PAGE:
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Overview of UMD Libraries' Information Literacy Program

What is information literacy?

The University of Maryland Libraries' information literacy program is designed to provide members of the University with the skills and knowledge needed to:

  • Characterize scholarship as a conversation with sustained discourse within a community of scholars or thinkers, with new insights and discoveries occurring over time as a result of competing perspectives and interpretations.
  • Approach research as an iterative process that depends upon asking increasingly complex questions whose answers develop new questions or lines of inquiry.
  • Illustrate the notion that underlying questions about the value of information and its potential use are more significant than the physical packaging of the information.
  • Explain how authority is constructed and contextual.
  • Search for information effectively and in a strategic manner that requires refinement and adjusting.


Who teaches information literacy?

These groups provide the leadership in conducting the day-to-day activities that constitute the Libraries' information literacy program:

Teaching & Learning Services:
  • Design general learning tools (in a variety of formats);
  • Coordinate the Libraries participation at campus information fairs, orientations, and other key events;
  • Teach library instruction to pre-college (summer) courses, large first-year courses (e.g., ENGL 101, UNIV 101, GEMS 104), transfer and returning students, and the Professional Writing Program for juniors and seniors.

Librarian Liaisons to Academic Colleges, Schools and Departments

  • Design subject-specific learning tools (in a variety of formats);
  • Teach subject-specific library orientation sessions and classes for undergraduate and graduate courses;
  • Conduct customized tours for faculty, visiting researchers and scholars, and other individuals and groups.

Curators and Archivists

  • Design subject-specific guides and other learning tools specific to archives and special collections (in a variety of formats);
  • Teach subject-specific library orientation sessions and classes for undergraduate and graduate courses;
  • Conduct tours for visiting researchers, dignitaries, professional colleagues, school groups, and other individuals and groups.

How large is our program?

The Libraries information literacy program is large and robust. On average we teach about 1,000 classes, tours,  orientations, and technical workshops (e.g., EndNote Web, Geographic Information Systems, Electronic Laboratory Notebooks (ELNs), Refworks, etc.) to about 21,500 participants per academic year. Participants include undergraduate students, graduate students, faculty, TAs, Section Leaders, visiting scholars, researchers, and high school students. About 75 library staff (e.g. library faculty, staff, graduate students, contractual employees) annually participate in our information literacy program.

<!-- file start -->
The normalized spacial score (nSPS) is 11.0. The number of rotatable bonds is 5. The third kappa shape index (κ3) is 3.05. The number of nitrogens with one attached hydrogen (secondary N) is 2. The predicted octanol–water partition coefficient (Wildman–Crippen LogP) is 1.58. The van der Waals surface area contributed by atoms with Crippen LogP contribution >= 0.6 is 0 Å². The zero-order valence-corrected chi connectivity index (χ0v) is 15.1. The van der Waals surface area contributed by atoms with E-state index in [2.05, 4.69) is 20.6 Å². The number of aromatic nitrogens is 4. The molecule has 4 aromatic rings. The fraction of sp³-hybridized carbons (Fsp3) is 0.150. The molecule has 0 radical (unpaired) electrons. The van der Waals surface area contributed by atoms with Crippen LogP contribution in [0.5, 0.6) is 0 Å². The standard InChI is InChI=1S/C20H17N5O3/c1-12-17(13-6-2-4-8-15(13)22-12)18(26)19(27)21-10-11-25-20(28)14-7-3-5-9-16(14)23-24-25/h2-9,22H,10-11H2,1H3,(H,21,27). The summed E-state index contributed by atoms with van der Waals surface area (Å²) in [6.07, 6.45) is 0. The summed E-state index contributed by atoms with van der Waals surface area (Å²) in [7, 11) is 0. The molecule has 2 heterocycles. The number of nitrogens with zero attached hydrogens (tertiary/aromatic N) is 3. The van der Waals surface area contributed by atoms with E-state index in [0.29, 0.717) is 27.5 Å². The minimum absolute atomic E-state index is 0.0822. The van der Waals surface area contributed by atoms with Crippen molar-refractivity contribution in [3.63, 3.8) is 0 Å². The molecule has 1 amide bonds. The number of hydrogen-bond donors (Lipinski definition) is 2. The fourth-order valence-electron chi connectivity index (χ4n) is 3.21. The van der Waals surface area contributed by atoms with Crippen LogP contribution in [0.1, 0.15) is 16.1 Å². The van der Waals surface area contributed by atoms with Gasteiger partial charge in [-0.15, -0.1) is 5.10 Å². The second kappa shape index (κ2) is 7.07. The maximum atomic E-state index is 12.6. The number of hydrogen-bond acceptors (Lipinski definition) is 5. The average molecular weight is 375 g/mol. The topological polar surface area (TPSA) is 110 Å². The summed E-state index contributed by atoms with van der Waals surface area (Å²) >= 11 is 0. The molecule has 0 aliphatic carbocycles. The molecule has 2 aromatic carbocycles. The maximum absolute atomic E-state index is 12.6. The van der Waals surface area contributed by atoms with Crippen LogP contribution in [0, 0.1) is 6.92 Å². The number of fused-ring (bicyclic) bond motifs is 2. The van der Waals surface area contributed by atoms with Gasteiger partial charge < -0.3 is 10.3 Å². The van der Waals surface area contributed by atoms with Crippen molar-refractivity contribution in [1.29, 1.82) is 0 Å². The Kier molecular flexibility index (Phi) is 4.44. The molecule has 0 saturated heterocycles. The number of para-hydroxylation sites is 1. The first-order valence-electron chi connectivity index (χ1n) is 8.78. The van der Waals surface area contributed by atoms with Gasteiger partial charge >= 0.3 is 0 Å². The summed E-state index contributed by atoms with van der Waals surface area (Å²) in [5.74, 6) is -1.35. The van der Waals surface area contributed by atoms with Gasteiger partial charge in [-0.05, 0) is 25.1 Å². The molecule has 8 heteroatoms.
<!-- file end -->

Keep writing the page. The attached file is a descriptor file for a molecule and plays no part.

These library instruction statistics reflect those reported in FY 2013:

  • 367 general education classes for 7,307 participants were coordinated and taught by User Education Services;
  • 446 subject-specific classes for 10,463 participants were taught by librarian liaisons. curators, and archivists;
  • 96 orientation sessions for 2,444 participants were taught by librarian liaisons, curators, and archivists;
  • 45 customized tours for 443 participants were conducted by librarian liaisons, curators, and archivists;
  • 32 technical workshops for 405 participants were taught by librarian liaisons.
  • Total: 992 classes, tours, workshops for 21,252 participants.

Do the Libraries have a student learning outcomes assessment plan?

Yes. The University Libraries are actively involved in building a culture of assessment through its information literacy program.  The assessment of student learning is conducted year-round in the instruction programs coordinated by Teaching & Learning Services, and by a growing number of librarian liaisons in their subject-specific classes, especially in those courses taught on a routine basis and that have multiple sections. 

What standards are used?

The Association of College and Research Libraries has recently updated the Information Literacy Standards. These standards are pivotal in helping us develop methods for measuring student learning in the classes we teach.  At the close of each academic year, the Libraries submits a report, along with those submitted by the University's colleges and schools, to the Provost's Commission on Learning Outcomes Assessment detailing our learning outcome activities.